A guide to Quantus: an explainable AI toolkit

Explainable AI refers to strategies and procedures used in the application of artificial intelligence (AI) that allow human specialists to understand the solution's findings.

Explainable AI refers to strategies and procedures used in the application of artificial intelligence (AI) that allow human specialists to understand the solution’s findings. To ensure that explanation methods are correct, they must be systematically reviewed and compared. In contrast to achieving quantitative explanation, in this article, we will discuss Quantus, a Python library that evaluates a convolutional neural network’s working, predictions and explanation of parameters. Below is the list of major points that will be discussed in this article.

Table of contents

  1. The explainable AI
  2. The limitation of current methods
  3. How does Quantus enhance the explanation?
  4. Explaining the CNN with MNIST data

Let’s first discuss Explainable AI.

The explainable AI

Explainable artificial intelligence (XAI) refers to a set of processes and strategies that enable humans to comprehend and trust the results of machine learning algorithms. “Explainable AI” refers to the ability to define an AI model, its predicted impact, and potential biases. 

It contributes to the definition of model correctness, fairness, transparency, and outcomes in AI-powered decision-making. The ability of an organization to generate trust and confidence is critical when deploying AI models. AI explainability also helps to implement a responsible AI development strategy.

Explainable AI is analogous to “showing your work” in a math problem. All AI decision-making and machine learning processes do not take place in a black box – it is a transparent service designed to be dissected and understood by human practitioners. In order to add ‘explanation’ to the output, input/output mapping is essential.

Understanding how an AI-enabled system has resulted in a specific output has numerous advantages. Explainability can assist developers in ensuring that the system is performing as expected, it may be required to meet regulatory standards, or it may be critical in allowing those affected by a decision to challenge or change the outcome.

The limitation of current methods

Despite a lot of interest and action in the subject of XAI, evaluating explainable approaches is still a topic that hasn’t been solved. Because explaining, unlike traditional Machine Learning (ML), requires no ground-truth data, there is no commonly agreed definition of what constitutes a right explanation, and even less so, which properties an explanation should satisfy. 

Because of the lack of standardized assessment techniques in XAI, diverse parameterizations, preprocessing, and normalizations are frequently used, each producing different or even contradictory results, making evaluation outcomes difficult to comprehend and compare.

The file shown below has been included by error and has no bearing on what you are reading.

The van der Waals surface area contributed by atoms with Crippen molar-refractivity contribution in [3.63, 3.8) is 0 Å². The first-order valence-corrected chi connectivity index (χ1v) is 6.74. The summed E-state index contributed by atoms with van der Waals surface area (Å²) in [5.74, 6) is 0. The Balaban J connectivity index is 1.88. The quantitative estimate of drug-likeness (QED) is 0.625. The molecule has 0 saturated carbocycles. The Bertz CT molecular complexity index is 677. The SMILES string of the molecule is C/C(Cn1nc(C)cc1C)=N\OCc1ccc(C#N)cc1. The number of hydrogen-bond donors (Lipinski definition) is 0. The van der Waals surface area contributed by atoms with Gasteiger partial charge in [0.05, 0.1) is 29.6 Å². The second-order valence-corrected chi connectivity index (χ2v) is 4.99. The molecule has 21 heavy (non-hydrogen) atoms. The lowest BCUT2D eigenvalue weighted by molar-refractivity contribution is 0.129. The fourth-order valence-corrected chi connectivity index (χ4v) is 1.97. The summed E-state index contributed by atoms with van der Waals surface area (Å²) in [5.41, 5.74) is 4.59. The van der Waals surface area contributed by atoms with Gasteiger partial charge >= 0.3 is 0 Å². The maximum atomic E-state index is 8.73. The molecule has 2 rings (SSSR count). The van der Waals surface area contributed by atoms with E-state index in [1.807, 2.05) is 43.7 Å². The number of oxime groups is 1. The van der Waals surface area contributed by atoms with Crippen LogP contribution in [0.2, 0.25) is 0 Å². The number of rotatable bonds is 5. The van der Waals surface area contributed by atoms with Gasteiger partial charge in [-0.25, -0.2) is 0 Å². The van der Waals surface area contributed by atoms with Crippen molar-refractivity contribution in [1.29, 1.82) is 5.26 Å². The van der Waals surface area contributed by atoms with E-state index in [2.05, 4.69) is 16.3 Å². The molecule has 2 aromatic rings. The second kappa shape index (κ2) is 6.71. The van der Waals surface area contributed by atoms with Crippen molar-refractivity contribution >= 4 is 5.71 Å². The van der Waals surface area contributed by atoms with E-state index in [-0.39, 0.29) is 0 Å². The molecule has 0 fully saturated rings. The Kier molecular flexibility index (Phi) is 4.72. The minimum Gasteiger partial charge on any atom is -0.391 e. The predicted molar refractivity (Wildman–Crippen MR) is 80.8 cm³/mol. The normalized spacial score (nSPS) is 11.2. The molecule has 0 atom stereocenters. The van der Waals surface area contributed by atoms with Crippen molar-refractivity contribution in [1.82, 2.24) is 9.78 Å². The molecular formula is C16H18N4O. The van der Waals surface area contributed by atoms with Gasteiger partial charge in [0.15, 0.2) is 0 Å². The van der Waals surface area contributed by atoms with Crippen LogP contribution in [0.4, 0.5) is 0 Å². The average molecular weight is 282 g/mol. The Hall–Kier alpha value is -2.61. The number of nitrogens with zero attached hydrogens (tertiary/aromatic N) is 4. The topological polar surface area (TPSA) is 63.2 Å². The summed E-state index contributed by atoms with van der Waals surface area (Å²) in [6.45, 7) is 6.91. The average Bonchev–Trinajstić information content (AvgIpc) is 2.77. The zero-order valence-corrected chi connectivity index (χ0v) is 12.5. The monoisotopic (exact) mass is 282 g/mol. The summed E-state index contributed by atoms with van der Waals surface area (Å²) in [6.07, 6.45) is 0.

For these reasons, we frequently rely on a qualitative assessment of explanation methods, such as believing that humans know what an accurate explanation would (or should look like, often ignoring the function of the explained model in the explanation process).  The notion that people can recognize a correct explanation, on the other hand, is rarely valid. 

How Quantus enhance the explanation

In order to address this problem, Anna Hedström et al. created Quantus, a versatile and comprehensive toolbox that collects, organizes, and explains a wide range of assessment metrics recommended for explanation techniques.

Quantus delivers a set of more than 25 reference metrics for evaluating explanations of ML forecasts to its intended users ML and XAI practitioners. Furthermore, it provides detailed instructions on how to apply these measurements, as well as advice on potential dangers. We can see some examples of analysis that can be done with Quantus in the diagram below.

For any type of CNN problem, as demonstrated in the above picture, section-a where a simple qualitative comparison of XAI approaches is frequently insufficient to determine whether the gradient-based method is favoured, such as Saliency, Integrated Gradients, Gradient Shape, or FusionGrad. We can get more information about how the methods compare with Quantus by doing a holistic quantification on several evaluation criteria (shown in section b) and running a sensitivity analysis on how a single parameter, such as the pixel replacement strategy of a faithfulness test, affects the ranking of explanation methods (shown in section c).

Explaining the CNN with MNIST data

Here in this section, we’ll utilize Quantus on MNIST handwritten digits dataset to explain how a standard CNN works. Here we generate explanations for saliency and integrated gradients map qualitatively (in terms of visualizations) and quantitatively (in terms of scores) for a set of the data.